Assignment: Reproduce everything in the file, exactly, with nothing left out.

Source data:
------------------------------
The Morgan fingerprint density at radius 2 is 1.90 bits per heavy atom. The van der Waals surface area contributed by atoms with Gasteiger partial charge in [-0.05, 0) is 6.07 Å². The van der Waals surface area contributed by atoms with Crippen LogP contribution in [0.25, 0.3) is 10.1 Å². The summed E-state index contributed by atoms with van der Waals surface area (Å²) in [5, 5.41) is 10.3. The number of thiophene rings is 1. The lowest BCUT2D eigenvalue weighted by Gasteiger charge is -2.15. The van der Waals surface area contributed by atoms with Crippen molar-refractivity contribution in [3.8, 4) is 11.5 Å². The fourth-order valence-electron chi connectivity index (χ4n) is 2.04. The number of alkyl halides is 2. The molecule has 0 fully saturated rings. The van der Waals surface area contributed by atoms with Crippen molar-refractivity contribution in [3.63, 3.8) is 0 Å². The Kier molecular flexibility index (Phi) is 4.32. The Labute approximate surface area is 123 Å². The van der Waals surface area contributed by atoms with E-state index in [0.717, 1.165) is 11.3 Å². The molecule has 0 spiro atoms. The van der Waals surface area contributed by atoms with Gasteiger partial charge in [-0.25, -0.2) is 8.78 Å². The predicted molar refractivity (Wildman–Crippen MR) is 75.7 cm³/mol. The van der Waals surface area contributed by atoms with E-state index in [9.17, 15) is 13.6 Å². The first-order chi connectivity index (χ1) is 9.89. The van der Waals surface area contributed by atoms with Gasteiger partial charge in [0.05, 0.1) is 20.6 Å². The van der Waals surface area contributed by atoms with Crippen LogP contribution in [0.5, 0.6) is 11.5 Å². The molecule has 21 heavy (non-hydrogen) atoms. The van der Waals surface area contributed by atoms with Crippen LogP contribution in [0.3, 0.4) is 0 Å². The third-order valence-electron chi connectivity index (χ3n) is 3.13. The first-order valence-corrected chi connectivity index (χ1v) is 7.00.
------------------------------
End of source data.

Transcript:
The Morgan fingerprint density at radius 2 is 1.90 bits per heavy atom. The van der Waals surface area contributed by atoms with Gasteiger partial charge in [-0.05, 0) is 6.07 Å². The van der Waals surface area contributed by atoms with Crippen LogP contribution in [0.25, 0.3) is 10.1 Å². The summed E-state index contributed by atoms with van der Waals surface area (Å²) in [5, 5.41) is 10.3. The number of thiophene rings is 1. The lowest BCUT2D eigenvalue weighted by Gasteiger charge is -2.15. The van der Waals surface area contributed by atoms with Crippen molar-refractivity contribution in [3.8, 4) is 11.5 Å². The fourth-order valence-electron chi connectivity index (χ4n) is 2.04. The number of alkyl halides is 2. The molecule has 0 fully saturated rings. The van der Waals surface area contributed by atoms with Crippen molar-refractivity contribution in [3.63, 3.8) is 0 Å². The Kier molecular flexibility index (Phi) is 4.32. The Labute approximate surface area is 123 Å². The van der Waals surface area contributed by atoms with E-state index in [0.717, 1.165) is 11.3 Å². The molecule has 0 spiro atoms. The van der Waals surface area contributed by atoms with Gasteiger partial charge in [-0.25, -0.2) is 8.78 Å². The predicted molar refractivity (Wildman–Crippen MR) is 75.7 cm³/mol. The van der Waals surface area contributed by atoms with E-state index in [9.17, 15) is 13.6 Å². The first-order chi connectivity index (χ1) is 9.89. The van der Waals surface area contributed by atoms with Gasteiger partial charge in [0.05, 0.1) is 20.6 Å². The van der Waals surface area contributed by atoms with Crippen LogP contribution in [0.5, 0.6) is 11.5 Å². The molecule has 21 heavy (non-hydrogen) atoms. The van der Waals surface area contributed by atoms with Crippen LogP contribution in [0.3, 0.4) is 0 Å². The third-order valence-electron chi connectivity index (χ3n) is 3.13. The first-order valence-corrected chi connectivity index (χ1v) is 7.00.